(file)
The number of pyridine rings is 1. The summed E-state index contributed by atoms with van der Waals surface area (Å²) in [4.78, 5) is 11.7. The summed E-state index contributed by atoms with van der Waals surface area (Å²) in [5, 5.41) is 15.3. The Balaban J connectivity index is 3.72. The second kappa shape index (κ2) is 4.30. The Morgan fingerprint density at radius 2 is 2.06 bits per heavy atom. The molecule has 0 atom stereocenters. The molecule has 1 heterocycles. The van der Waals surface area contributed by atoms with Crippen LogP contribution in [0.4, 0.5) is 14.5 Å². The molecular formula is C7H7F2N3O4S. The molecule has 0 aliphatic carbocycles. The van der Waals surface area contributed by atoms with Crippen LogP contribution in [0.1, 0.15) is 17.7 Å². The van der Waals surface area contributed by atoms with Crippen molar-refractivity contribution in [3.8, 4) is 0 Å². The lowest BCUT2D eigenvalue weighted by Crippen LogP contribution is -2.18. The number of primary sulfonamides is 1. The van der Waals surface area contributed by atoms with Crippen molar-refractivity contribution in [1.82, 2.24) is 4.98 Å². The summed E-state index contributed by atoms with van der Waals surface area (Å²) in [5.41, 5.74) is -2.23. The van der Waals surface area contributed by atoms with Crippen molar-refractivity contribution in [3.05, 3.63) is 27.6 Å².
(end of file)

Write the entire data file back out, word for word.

The number of pyridine rings is 1. The summed E-state index contributed by atoms with van der Waals surface area (Å²) in [4.78, 5) is 11.7. The summed E-state index contributed by atoms with van der Waals surface area (Å²) in [5, 5.41) is 15.3. The Balaban J connectivity index is 3.72. The second kappa shape index (κ2) is 4.30. The Morgan fingerprint density at radius 2 is 2.06 bits per heavy atom. The molecule has 0 atom stereocenters. The molecule has 1 heterocycles. The van der Waals surface area contributed by atoms with Crippen LogP contribution in [0.4, 0.5) is 14.5 Å². The molecular formula is C7H7F2N3O4S. The molecule has 0 aliphatic carbocycles. The van der Waals surface area contributed by atoms with Crippen LogP contribution in [0.1, 0.15) is 17.7 Å². The van der Waals surface area contributed by atoms with Crippen molar-refractivity contribution in [3.8, 4) is 0 Å². The lowest BCUT2D eigenvalue weighted by Crippen LogP contribution is -2.18. The number of primary sulfonamides is 1. The van der Waals surface area contributed by atoms with Crippen molar-refractivity contribution in [1.82, 2.24) is 4.98 Å². The summed E-state index contributed by atoms with van der Waals surface area (Å²) in [5.41, 5.74) is -2.23. The van der Waals surface area contributed by atoms with Crippen molar-refractivity contribution in [3.05, 3.63) is 27.6 Å².